Posts tagged ‘weekly links’

Organize, Give, Reduce and more: Highlights from My Reader

Highlights for September 12-18

6 Ways to Organize Your Pantry from Zesty Cook.  Which reminds me, I said I was going to reorganize my pantry…fridge…cabinets when I moved in a month ago.  That still hasn’t happened.  Maybe I’ll do that today. Or not …if I reorganize things then I might not know where the are.  Organized chaos seems to be working well for us.

September is Hunger Action Month and Feeding America is running a Give a Little, Feed a Lot campaign.  The idea is to give up something little (lunch, a haircut, music downloads) and instead give the money to feed a lot of hungry people.  The calculator is an awesome way see exactly how many meals your donation would provide.

Gourmet has a good list of ways to reduce your carbon footprint every time you go to the supermarket.  I’m a lot more conscious in my eating than I was a year ago, but I still have a long way to go, especially buying organic and local.

From Endless Simmer, 3 reasons why Mark Bittman should get more time on television.  C’mon, you knew if there was anything about Mark Bittman this week I was going to link to it.  The man changed my life and How to Cook Everything Vegetarian is definitely the most used book in my kitchen.

A fascinating infographic from Good provides insight on the most and least carnivorous countries and what types of meat they are consuming.  (Via Serious Eats)

September 18, 2009 at 8:59 am 1 comment

A Busy Week on the Web: Highlights from My Reader

Perhaps in an effort to make up for my lack of posts this week (I made meatloaf and it lasted us several meals), a somewhat longer than usual list of highlights from my Reader.  Seems like there was a lot of interesting stuff on the web this week.  If these aren’t enough, remember you can always check out “What I’m Reading” on my right side bar.

Highlights for September 5-11

Michael Pollan’s “Big Food vs. Big Insurance” in the NY Times connects health care and food.  “… Three-quarters of health care spending now goes to treat “preventable chronic diseases.”…We’re spending $147 billion to treat obesity, $116 billion to treat diabetes, and hundreds of billions more to treat cardiovascular disease…”  Crazy.

This piece in The Atlantic about the cost of year-round tomatoes and the people that harvest them gave me a lot to think about. In the past I’ve consumed a lot of winter tomatoes.  However, Gourmet just published a piece reporting that things are improving a bit for the migrant tomato workers because of the implementation of a “Fair Food” program and the burrito chain Chipotle agreed to buy its tomatoes from the growers involved in the program.

Also from The Atlantic, some fasinating things about Ghandi, food and vegetarianism (and a little about Obama too).  Ghadni has always been one of those people I’ve been really intrigued by, I may have to actually start learning more about him.

Yay for frugality! Another great post from The Simple Dollar featuring 12 Clever Substitutions That Save Money (Nearly) Effortlessly.  I may have to try some of these out, especially the drain, oven and carpet cleaners.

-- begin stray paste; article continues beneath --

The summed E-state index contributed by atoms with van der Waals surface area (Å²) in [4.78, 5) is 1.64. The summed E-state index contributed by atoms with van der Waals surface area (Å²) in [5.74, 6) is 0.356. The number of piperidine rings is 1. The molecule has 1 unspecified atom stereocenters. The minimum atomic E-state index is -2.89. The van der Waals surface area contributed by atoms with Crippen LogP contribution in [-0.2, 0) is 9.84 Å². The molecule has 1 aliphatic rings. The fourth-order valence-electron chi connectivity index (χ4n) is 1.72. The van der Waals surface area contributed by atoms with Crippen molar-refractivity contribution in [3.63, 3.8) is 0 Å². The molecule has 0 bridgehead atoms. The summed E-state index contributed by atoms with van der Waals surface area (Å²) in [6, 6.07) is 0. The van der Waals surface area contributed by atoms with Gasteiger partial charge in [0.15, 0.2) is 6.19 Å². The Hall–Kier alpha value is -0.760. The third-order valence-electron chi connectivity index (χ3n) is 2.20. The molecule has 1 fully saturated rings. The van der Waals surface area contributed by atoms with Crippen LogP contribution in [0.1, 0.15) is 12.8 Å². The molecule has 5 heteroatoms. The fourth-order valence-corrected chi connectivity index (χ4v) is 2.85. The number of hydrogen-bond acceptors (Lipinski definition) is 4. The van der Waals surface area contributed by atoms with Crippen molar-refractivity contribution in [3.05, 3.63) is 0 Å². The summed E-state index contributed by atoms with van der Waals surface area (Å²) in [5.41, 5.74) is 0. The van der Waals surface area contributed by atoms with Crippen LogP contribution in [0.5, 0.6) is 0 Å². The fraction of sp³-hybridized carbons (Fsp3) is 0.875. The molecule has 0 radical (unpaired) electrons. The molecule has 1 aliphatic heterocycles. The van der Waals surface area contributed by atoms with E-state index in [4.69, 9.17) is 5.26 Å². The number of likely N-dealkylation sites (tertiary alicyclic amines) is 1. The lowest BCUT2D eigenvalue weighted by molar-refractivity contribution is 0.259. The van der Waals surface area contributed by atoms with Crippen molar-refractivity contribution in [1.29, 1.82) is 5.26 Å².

Both Epicurious and Serious Eats mentioned this Cheese or Font game.  Apparently its pretty addictive and wicked hard.

I got a 58% on Planet Green’s Who Owns Your Food quiz.  Can you do better?

Alex and Brandon of A Food Coma have started a new site called Wadjeet, as in “what did you eat?”.  It’s “a new social site tailored to all of us who whip out our cameras as soon as the food hits the table” and features some pretty delicious looking meals.  Take a look and leave some comments.

September 11, 2009 at 8:28 am

Cutting Boards, Compost, and Saving Money: Highlights from My Reader

Highlights for August 29-September 4

The Daily Beast has an excellent piece on The Dirty Truth about Cutting Boards.  Read it, because who wants to get sick from a dirty cutting board?

From Planet Green, 75 Things You Can Compost, but Thought You Couldn’t …pizza boxes, hair, potpourri, feathers…wow, who knew? (via Serious Eats)

The Nation‘s September 21st issue is all about food!  It’s already online. I haven’t looked at it yet, but I’m sure there’s some good stuff.  I love major news outlets covering food issues.

Here’s 21 Ways to Reduce Your Spending Without Making Your Life Miserable from The Simple Dollar, including Buy in bulk the staples you use all the time, Figure out your most cost-effective grocery store and shop there, Whenever you make supper, if it’s reasonable, make twice as much and freeze the extras, and more.

The BBC has an interesting article that Scottish households throw away a billion pounds worth of food a year. That’s a lot of waste, most of which could be avoided by better planning, storage and preparation.  I’m sure we’re not any better in the United States.  I need to work harder on being aware of what we already have to eat and consuming that, instead of buying new stuff and letting the old food go to waste.

September 4, 2009 at 8:26 am

Foodies, Dr. Horrible, Portland and Books: Highlights from My Reader

Highlights for August 22-28

Following all the philosophical food related discussions which my husband and I had this week, I really appreciated Foodie vs. (Vegan) Foodie: Let’s Stop Dropping Anvils Already”, which discusses the perception that “those who love food cannot be vegan, those who are vegan cannot love food”. (Not that I could ever be vegan, I love cheese too much, but I agree with the essay nevertheless).